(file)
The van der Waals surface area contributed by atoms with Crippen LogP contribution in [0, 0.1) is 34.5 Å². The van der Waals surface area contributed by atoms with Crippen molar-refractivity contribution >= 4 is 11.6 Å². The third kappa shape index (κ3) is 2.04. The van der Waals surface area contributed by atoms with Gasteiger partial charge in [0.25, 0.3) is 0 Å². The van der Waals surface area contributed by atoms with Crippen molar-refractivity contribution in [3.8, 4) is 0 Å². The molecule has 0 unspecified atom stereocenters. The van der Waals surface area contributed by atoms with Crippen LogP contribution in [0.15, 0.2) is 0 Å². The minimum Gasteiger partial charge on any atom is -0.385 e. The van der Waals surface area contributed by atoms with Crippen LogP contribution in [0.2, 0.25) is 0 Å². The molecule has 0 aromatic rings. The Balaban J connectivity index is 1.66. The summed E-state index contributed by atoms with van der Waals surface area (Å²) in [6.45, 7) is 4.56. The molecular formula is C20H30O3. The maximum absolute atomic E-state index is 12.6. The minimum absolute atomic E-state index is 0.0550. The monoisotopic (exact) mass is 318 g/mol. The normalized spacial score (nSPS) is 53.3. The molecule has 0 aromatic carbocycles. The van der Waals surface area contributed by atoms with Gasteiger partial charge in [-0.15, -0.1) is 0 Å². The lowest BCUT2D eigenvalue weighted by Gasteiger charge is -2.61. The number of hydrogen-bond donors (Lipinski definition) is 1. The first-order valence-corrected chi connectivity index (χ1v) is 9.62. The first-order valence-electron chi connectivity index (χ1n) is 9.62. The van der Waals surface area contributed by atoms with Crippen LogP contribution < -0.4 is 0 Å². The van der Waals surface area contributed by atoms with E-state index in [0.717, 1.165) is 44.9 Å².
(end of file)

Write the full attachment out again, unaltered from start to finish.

The van der Waals surface area contributed by atoms with Crippen LogP contribution in [0, 0.1) is 34.5 Å². The van der Waals surface area contributed by atoms with Crippen molar-refractivity contribution >= 4 is 11.6 Å². The third kappa shape index (κ3) is 2.04. The van der Waals surface area contributed by atoms with Gasteiger partial charge in [0.25, 0.3) is 0 Å². The van der Waals surface area contributed by atoms with Crippen molar-refractivity contribution in [3.8, 4) is 0 Å². The molecule has 0 unspecified atom stereocenters. The van der Waals surface area contributed by atoms with Crippen LogP contribution in [0.15, 0.2) is 0 Å². The minimum Gasteiger partial charge on any atom is -0.385 e. The van der Waals surface area contributed by atoms with Crippen LogP contribution in [0.2, 0.25) is 0 Å². The molecule has 0 aromatic rings. The Balaban J connectivity index is 1.66. The summed E-state index contributed by atoms with van der Waals surface area (Å²) in [6.45, 7) is 4.56. The molecular formula is C20H30O3. The maximum absolute atomic E-state index is 12.6. The minimum absolute atomic E-state index is 0.0550. The monoisotopic (exact) mass is 318 g/mol. The normalized spacial score (nSPS) is 53.3. The molecule has 0 aromatic carbocycles. The van der Waals surface area contributed by atoms with Gasteiger partial charge in [-0.15, -0.1) is 0 Å². The lowest BCUT2D eigenvalue weighted by Gasteiger charge is -2.61. The number of hydrogen-bond donors (Lipinski definition) is 1. The first-order valence-corrected chi connectivity index (χ1v) is 9.62. The first-order valence-electron chi connectivity index (χ1n) is 9.62. The van der Waals surface area contributed by atoms with Crippen LogP contribution < -0.4 is 0 Å². The van der Waals surface area contributed by atoms with E-state index in [0.717, 1.165) is 44.9 Å².